Most of what @intrepidhero says is correct, but they've missed enough to make a separate answer worthwhile, I think.
So, as they said, the basic premise of nanorobotics is to manipulate matter down to the molecular and atomic scale. This is something life is already good at and, although we have the perception that life tends to avoid machine-like choices, close to the nanoscale, that changes. For example, our cells are quite often powered by a three-stroke molecular engine powered by ADP/ATP See here for details
So, it's likely that the first true nanomachines are likely to be synthetic life, since it's easier to adapt what we have now to make it do new and interesting stuff than it is to create new stuff on our own.
In all nanomachinery, construction is at the molecular scale and this creates a whole host of problems. For one thing, all nanomachinery is subject to kinetic impacts from Brownian motion, as well as being hit by radiation and other things, which at that scale are more like bullets than anything else.
If you look at an ATP motor in action, you'll see it work jerkily, sometimes going backwards, mainly going in the direction its supposed to go, as it's jerked around and pelted by molecules.
Nanomachinery needs information storage too, for how to build something according to a plan. In our cells, this is provided by DNA. DNA is scarily dense as an information medium. Our genome contains ~800Mb of information per cell. Construction is done through basically flocking behavior (the stuff you get with AI descriptions or birds, for example), with cells and components not necessarily aware what is going on separately from them, while chemical triggers cause certain things to happen (e.g. the sex hormones trigger certain characteristics in humans and these triggers work even after puberty because our cells are keyed to respond).
Because DNA is a molecular encoding system, its massively prone to mutation by Brownian motion and radiation (among other things). Any nanomachinery will suffer the same problem and designs will have to be careful, though DNA is greatly resistant to a lot of change and we have nanomachinery which fixes a lot of errors in our code. There might be other schemes out there which are better/more resistant.
Viruses are not the smallest manipulating parts of matter, they're actually rogue bits of self-replicating code designed to be executed by cells.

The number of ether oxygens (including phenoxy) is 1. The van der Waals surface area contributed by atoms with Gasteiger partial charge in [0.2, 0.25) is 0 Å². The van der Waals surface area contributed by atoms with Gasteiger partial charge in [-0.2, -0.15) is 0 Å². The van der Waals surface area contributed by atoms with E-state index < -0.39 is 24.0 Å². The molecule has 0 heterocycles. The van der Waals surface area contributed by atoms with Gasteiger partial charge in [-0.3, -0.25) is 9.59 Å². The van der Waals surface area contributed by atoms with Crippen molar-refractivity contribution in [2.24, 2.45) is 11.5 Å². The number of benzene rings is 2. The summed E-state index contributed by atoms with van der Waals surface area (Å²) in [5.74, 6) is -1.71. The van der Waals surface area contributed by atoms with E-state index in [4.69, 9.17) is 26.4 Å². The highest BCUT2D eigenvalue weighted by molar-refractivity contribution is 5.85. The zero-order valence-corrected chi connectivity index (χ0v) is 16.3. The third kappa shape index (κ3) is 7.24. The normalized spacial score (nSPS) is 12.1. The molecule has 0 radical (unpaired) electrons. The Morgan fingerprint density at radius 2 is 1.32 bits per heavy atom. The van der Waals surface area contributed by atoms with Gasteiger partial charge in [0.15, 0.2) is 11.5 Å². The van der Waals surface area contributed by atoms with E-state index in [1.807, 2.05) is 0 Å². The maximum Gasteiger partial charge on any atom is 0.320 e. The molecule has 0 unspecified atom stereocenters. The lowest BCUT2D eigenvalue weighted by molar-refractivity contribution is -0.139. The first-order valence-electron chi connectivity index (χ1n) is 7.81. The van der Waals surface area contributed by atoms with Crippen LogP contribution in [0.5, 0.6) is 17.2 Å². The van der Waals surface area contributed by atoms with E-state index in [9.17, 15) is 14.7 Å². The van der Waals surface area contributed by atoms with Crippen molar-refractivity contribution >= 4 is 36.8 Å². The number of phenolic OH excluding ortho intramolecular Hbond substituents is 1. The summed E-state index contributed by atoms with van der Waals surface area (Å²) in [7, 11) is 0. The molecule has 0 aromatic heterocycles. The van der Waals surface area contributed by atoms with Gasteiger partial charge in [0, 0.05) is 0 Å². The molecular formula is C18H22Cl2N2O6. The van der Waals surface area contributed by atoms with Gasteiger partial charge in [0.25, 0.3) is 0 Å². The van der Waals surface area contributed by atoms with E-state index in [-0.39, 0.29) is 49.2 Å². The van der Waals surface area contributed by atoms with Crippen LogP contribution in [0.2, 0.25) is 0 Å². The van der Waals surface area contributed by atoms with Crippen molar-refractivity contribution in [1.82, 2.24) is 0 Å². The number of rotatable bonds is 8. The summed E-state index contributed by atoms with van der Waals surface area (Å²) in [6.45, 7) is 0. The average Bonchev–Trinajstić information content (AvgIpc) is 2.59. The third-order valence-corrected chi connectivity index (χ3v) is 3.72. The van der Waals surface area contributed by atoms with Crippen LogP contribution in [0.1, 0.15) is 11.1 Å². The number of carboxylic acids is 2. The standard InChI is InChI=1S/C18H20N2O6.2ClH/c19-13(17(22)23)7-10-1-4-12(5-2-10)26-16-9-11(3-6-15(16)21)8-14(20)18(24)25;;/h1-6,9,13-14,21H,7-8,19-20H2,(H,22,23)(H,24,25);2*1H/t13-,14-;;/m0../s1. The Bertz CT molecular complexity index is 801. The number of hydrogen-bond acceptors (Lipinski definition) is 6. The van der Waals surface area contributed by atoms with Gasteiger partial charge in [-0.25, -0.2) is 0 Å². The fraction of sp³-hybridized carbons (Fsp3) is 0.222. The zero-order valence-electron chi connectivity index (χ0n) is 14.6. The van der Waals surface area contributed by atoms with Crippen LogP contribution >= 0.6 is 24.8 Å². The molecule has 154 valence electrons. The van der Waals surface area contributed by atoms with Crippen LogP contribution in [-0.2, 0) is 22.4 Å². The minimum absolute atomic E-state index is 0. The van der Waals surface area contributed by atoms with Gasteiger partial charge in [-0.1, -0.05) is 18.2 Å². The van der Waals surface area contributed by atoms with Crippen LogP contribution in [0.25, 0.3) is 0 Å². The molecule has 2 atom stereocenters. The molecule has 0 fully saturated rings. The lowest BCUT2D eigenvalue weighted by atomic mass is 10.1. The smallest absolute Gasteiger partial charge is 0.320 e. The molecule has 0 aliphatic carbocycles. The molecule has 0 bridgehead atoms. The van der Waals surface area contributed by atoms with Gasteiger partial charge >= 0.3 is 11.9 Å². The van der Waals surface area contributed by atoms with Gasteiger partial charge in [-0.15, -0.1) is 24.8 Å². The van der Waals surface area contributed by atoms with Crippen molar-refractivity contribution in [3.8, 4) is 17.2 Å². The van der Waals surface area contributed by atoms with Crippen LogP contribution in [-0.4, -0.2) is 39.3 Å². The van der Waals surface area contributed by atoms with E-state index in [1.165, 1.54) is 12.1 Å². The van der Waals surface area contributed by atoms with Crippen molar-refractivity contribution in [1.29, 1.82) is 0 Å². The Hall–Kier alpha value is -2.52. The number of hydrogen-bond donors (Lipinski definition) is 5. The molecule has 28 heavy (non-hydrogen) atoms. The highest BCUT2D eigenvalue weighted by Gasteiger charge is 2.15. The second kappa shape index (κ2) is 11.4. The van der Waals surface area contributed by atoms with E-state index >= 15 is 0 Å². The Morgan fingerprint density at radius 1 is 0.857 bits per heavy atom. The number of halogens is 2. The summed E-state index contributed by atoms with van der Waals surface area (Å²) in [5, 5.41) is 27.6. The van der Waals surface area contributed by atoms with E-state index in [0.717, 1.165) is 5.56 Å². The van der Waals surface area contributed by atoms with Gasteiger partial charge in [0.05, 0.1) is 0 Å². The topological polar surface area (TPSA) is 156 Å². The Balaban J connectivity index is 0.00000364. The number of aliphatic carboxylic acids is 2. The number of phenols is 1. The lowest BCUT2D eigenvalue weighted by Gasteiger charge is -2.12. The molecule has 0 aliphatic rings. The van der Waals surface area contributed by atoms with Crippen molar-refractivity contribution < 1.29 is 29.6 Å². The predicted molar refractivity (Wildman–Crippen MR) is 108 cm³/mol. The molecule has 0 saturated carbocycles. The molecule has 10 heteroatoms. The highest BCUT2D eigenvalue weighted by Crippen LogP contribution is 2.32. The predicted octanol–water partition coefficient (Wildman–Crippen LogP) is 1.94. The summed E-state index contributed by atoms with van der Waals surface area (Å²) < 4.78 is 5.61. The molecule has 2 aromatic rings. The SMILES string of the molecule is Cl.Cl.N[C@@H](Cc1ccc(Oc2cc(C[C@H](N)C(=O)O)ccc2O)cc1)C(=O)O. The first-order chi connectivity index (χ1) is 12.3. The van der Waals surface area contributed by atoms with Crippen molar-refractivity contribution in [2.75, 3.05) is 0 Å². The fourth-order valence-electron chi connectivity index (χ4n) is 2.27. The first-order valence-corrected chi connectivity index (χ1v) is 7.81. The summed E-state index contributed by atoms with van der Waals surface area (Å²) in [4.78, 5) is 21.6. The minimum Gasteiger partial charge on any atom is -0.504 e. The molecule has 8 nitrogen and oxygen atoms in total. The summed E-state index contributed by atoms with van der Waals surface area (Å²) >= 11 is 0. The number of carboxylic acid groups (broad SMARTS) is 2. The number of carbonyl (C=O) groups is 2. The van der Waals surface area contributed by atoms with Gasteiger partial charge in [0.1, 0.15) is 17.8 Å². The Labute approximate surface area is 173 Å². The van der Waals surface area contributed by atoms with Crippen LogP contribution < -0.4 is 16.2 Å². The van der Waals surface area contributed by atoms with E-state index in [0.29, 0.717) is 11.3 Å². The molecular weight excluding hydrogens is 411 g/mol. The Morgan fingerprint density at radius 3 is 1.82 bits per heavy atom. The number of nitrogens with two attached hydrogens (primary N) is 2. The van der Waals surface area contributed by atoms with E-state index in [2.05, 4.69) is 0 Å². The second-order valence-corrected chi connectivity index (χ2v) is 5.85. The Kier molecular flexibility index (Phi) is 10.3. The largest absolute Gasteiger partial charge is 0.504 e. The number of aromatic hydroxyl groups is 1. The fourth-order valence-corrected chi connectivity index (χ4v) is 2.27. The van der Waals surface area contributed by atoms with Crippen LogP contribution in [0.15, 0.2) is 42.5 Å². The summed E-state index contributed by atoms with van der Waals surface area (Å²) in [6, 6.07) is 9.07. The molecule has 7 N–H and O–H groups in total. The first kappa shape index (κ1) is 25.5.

You might also want to read about soft condensed matter physics, which gives an example for how, by controlling a couple of variables, you can use soapy particles to make cell walls without much fuss. Also, bioprinting talks about how cells self-organise if you put them together.
All of that being background, to build the kind of structures you're envisioning (and I think I know the computer games you've been playing to have this idea), you've got cell-like structures, with DNA-like molecules in them programming them, laying down metal structures probably one atom at a time, according to some patterns dictated by the change of chemical gradients in the mixture according to a semi-random pattern that mostly creates what you want, powered by some kind of chemical power source.
So, adapting this to answer your question, you'd have a bunch of nano-paste type stuff, which would be the cell-type things, you spread that on your resources, like you've said, you tell a quantum computer what you want and the quantum computer creates the DNA-analogue in a molecular fabricator, which spreads through the paste and enters the cells/machines in the paste like a virus, causing them to activate. A power source produces an ADP/ATP analogue to power the goop which is what gets it going (unless it can get energy from dissolving the resource or some other way).
This goop will probably dissolve the building materials into the paste, at which point, you inject the goop into structures with bits of appropriate new DNA-analogue which contains the building instructions from each part. The cells start to process the new instructions created by the quantum computer and the nutrients are spun onto the structures or (for more complicated bits) into their own shapes. Putting different DNA-analogue stuff into different sections at different times controls the spinning out process and gets you different things.